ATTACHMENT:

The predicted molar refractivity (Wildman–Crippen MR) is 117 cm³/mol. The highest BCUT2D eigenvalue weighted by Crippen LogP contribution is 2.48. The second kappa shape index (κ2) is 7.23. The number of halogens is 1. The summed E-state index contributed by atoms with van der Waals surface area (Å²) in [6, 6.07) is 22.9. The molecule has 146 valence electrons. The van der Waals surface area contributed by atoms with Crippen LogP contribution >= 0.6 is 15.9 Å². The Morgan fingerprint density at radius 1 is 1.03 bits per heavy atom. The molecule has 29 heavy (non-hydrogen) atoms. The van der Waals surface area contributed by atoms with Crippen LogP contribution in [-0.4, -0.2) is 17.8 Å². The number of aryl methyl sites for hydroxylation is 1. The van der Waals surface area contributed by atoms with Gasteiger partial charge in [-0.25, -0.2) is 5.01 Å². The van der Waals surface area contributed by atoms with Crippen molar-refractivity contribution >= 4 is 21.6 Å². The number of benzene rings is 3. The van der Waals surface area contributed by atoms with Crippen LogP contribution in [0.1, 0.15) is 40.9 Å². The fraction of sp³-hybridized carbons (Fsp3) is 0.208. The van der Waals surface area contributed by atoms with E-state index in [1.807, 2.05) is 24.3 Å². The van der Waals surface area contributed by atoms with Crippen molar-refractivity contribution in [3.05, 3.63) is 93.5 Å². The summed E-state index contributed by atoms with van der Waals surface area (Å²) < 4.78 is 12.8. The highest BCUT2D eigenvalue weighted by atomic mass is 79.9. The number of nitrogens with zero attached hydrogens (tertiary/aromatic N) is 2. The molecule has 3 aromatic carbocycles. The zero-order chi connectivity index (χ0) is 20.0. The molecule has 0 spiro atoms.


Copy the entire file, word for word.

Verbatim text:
The predicted molar refractivity (Wildman–Crippen MR) is 117 cm³/mol. The highest BCUT2D eigenvalue weighted by Crippen LogP contribution is 2.48. The second kappa shape index (κ2) is 7.23. The number of halogens is 1. The summed E-state index contributed by atoms with van der Waals surface area (Å²) in [6, 6.07) is 22.9. The molecule has 146 valence electrons. The van der Waals surface area contributed by atoms with Crippen LogP contribution >= 0.6 is 15.9 Å². The Morgan fingerprint density at radius 1 is 1.03 bits per heavy atom. The molecule has 29 heavy (non-hydrogen) atoms. The van der Waals surface area contributed by atoms with Crippen LogP contribution in [-0.4, -0.2) is 17.8 Å². The number of aryl methyl sites for hydroxylation is 1. The van der Waals surface area contributed by atoms with Gasteiger partial charge in [-0.25, -0.2) is 5.01 Å². The van der Waals surface area contributed by atoms with Crippen molar-refractivity contribution >= 4 is 21.6 Å². The number of benzene rings is 3. The van der Waals surface area contributed by atoms with Crippen LogP contribution in [0.1, 0.15) is 40.9 Å². The fraction of sp³-hybridized carbons (Fsp3) is 0.208. The van der Waals surface area contributed by atoms with E-state index in [1.807, 2.05) is 24.3 Å². The van der Waals surface area contributed by atoms with Crippen molar-refractivity contribution in [3.05, 3.63) is 93.5 Å². The summed E-state index contributed by atoms with van der Waals surface area (Å²) < 4.78 is 12.8. The highest BCUT2D eigenvalue weighted by atomic mass is 79.9. The number of nitrogens with zero attached hydrogens (tertiary/aromatic N) is 2. The molecule has 3 aromatic carbocycles. The zero-order chi connectivity index (χ0) is 20.0. The molecule has 0 spiro atoms.